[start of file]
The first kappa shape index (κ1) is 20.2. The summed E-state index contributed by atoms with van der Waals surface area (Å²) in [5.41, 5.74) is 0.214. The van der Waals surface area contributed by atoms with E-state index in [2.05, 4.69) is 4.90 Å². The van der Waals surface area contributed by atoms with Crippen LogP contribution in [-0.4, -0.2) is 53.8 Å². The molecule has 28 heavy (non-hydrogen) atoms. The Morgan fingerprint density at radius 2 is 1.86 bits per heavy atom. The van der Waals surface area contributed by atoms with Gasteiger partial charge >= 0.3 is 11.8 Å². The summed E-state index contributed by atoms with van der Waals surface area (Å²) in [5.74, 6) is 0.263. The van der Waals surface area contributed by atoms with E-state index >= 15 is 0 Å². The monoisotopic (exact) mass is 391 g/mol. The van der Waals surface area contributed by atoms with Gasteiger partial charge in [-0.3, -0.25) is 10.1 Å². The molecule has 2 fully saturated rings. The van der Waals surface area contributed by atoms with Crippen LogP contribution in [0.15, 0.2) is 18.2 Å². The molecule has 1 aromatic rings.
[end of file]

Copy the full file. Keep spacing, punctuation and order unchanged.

The first kappa shape index (κ1) is 20.2. The summed E-state index contributed by atoms with van der Waals surface area (Å²) in [5.41, 5.74) is 0.214. The van der Waals surface area contributed by atoms with E-state index in [2.05, 4.69) is 4.90 Å². The van der Waals surface area contributed by atoms with Crippen LogP contribution in [-0.4, -0.2) is 53.8 Å². The molecule has 28 heavy (non-hydrogen) atoms. The Morgan fingerprint density at radius 2 is 1.86 bits per heavy atom. The van der Waals surface area contributed by atoms with Gasteiger partial charge >= 0.3 is 11.8 Å². The summed E-state index contributed by atoms with van der Waals surface area (Å²) in [5.74, 6) is 0.263. The van der Waals surface area contributed by atoms with E-state index >= 15 is 0 Å². The monoisotopic (exact) mass is 391 g/mol. The van der Waals surface area contributed by atoms with Gasteiger partial charge in [-0.3, -0.25) is 10.1 Å². The molecule has 2 fully saturated rings. The van der Waals surface area contributed by atoms with Crippen LogP contribution in [0.15, 0.2) is 18.2 Å². The molecule has 1 aromatic rings.